70 Things to Deduct as an Entrepreneur

Since the tax filing deadline is April 15, you've probably already wrapped up your small business tax return for 2015. However, it's not too soon to start preparing for next year. Consider several legitimate deductions you can take as an entrepreneur.

Accounting fees
Advertising and publicity
Auto expenses for vehicles used for business purposes
Bad debts that you cannot collect
Banking fees
Board meetings
Building repairs and maintenance
Business association membership dues
Business travel
Charitable deductions made for a business purpose
Cleaning or janitorial services
Collection Expenses
Commissions to outside parties
Computers, electronics and tech supplies
Consulting fees
Continuing education to maintain your professional license and improve skills
Conventions and trade shows
Costs of goods sold
Credit card processing fees
Dining during business travel
Discounts to customers
Education and training for employees
Employee wages
Entertainment for customers and clients, up to 50 percent
Equipment and equipment repairs
Exhibits for publicity
Family members' wages
Freight and shipping costs
Furniture and fixtures
Gifts for customers, up to $25 limit for each gift
Group insurance
Health insurance
Home office
Interest paid on business loans
Internet hosting and services
Investment advice and fees
Legal fees
License fees
Losses due to theft
Management fees
Medical expenses
Mortgage interest on business property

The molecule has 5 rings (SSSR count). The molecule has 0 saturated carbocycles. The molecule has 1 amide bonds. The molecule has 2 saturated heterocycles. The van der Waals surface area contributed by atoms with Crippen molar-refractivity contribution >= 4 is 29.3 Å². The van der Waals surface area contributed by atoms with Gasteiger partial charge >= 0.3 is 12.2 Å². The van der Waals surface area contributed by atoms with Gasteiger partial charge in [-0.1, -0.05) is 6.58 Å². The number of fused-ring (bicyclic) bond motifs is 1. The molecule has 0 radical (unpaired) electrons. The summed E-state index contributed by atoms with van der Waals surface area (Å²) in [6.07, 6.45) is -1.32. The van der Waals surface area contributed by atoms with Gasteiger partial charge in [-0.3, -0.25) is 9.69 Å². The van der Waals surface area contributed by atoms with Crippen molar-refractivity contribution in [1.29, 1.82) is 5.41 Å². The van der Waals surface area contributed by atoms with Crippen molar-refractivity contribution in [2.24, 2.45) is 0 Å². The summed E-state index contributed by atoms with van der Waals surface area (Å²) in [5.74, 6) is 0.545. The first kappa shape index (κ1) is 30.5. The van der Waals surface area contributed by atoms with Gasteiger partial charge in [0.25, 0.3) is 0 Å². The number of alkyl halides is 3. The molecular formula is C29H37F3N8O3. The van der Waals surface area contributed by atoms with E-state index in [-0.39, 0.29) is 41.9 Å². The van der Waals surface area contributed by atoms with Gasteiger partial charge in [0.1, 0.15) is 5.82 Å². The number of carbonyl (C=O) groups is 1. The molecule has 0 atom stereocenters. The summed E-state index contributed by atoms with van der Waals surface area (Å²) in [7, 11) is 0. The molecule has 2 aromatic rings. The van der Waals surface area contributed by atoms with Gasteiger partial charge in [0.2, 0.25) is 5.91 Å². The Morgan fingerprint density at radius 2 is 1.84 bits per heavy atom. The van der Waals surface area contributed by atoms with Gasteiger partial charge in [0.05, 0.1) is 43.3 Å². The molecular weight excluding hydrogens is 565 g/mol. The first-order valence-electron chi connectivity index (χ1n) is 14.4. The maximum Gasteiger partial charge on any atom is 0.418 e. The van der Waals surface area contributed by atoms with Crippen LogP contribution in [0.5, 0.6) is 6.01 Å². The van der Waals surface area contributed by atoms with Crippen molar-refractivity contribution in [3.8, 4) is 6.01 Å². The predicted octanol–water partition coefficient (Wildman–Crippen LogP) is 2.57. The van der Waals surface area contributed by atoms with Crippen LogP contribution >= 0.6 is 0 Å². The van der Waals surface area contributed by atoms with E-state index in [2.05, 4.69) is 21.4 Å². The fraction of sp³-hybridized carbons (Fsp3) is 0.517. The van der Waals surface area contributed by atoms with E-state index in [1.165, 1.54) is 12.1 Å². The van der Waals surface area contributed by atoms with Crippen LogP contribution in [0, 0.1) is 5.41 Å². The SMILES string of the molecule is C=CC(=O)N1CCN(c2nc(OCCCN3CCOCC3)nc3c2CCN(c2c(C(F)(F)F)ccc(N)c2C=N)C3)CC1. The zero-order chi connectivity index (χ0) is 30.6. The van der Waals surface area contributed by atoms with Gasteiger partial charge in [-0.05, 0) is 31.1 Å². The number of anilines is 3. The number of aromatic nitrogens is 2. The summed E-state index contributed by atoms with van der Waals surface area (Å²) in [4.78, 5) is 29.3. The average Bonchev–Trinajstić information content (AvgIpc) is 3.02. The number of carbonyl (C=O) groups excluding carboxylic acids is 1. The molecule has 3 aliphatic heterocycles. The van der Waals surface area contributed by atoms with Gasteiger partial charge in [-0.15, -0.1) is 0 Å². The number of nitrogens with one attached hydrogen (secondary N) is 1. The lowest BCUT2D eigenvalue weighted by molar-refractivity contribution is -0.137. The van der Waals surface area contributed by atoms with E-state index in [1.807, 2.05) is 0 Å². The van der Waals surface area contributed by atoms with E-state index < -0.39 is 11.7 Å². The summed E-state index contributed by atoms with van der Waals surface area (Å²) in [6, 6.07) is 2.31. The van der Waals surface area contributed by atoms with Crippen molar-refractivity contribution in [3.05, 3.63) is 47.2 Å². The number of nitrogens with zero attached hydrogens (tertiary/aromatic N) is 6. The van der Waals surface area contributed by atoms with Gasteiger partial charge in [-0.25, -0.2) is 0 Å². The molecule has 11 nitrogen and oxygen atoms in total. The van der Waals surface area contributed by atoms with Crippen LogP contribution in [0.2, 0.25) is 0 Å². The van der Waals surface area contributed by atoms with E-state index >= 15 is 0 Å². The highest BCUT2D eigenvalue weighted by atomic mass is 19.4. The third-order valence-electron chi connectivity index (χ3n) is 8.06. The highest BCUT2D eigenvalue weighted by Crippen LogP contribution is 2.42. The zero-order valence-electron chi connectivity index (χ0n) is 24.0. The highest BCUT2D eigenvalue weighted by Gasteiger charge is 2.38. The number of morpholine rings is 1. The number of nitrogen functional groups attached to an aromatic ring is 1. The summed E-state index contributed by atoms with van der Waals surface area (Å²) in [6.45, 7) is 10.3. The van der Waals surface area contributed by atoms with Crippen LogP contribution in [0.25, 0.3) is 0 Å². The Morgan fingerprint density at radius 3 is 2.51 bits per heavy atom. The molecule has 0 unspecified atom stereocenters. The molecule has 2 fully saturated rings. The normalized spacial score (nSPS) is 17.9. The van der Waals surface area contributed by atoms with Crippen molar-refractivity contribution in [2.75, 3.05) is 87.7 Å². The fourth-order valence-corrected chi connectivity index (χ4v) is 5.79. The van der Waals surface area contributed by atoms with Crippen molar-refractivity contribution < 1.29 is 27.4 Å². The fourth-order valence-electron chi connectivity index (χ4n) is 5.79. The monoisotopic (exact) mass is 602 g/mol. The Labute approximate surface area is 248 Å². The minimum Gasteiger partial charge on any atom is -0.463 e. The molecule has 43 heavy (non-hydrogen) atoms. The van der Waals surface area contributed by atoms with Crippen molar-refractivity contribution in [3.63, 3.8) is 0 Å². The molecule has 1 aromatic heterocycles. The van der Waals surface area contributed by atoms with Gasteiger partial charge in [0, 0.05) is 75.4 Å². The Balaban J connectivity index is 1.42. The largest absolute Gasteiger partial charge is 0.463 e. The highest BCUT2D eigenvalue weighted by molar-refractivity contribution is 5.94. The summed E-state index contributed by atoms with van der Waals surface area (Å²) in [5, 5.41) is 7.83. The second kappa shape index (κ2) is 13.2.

Moving costs
Newspapers and magazines subscriptions
Office supplies and expenses
Payroll taxes for employees, including Social Security, Medicare taxes and unemployment taxes
Parking and tolls
Pension plans
Prizes for contests
Real estate-related expenses
Rebates on sales
Research and development
Retirement plans
Safe-deposit box
Software and online services
Storage rental
Website design and related fees
Workers' compensation insurance

The Internal Revenue Service doesn't provide entrepreneurs with a comprehensive list of deductible expenses. Reference this list and talk to your CPA as you ensure you're following all the IRS rules and taking only legitimate and qualified deductions.

Remember to keep good records, too. In case you're audited, you'll need to prove that the deductions on your tax return are legitimate. Save all receipts, and make sure they include the date of service, total and purpose of the expense. You may want to scan them into the computer or otherwise preserve them since paper can deteriorate over time and you'll want to save all your records for up to seven years after you file your tax return.

Business deductions of legitimate expenses help you lower your tax bill. This list is a start as you find all the deductions you're eligible to take as an entrepreneur.
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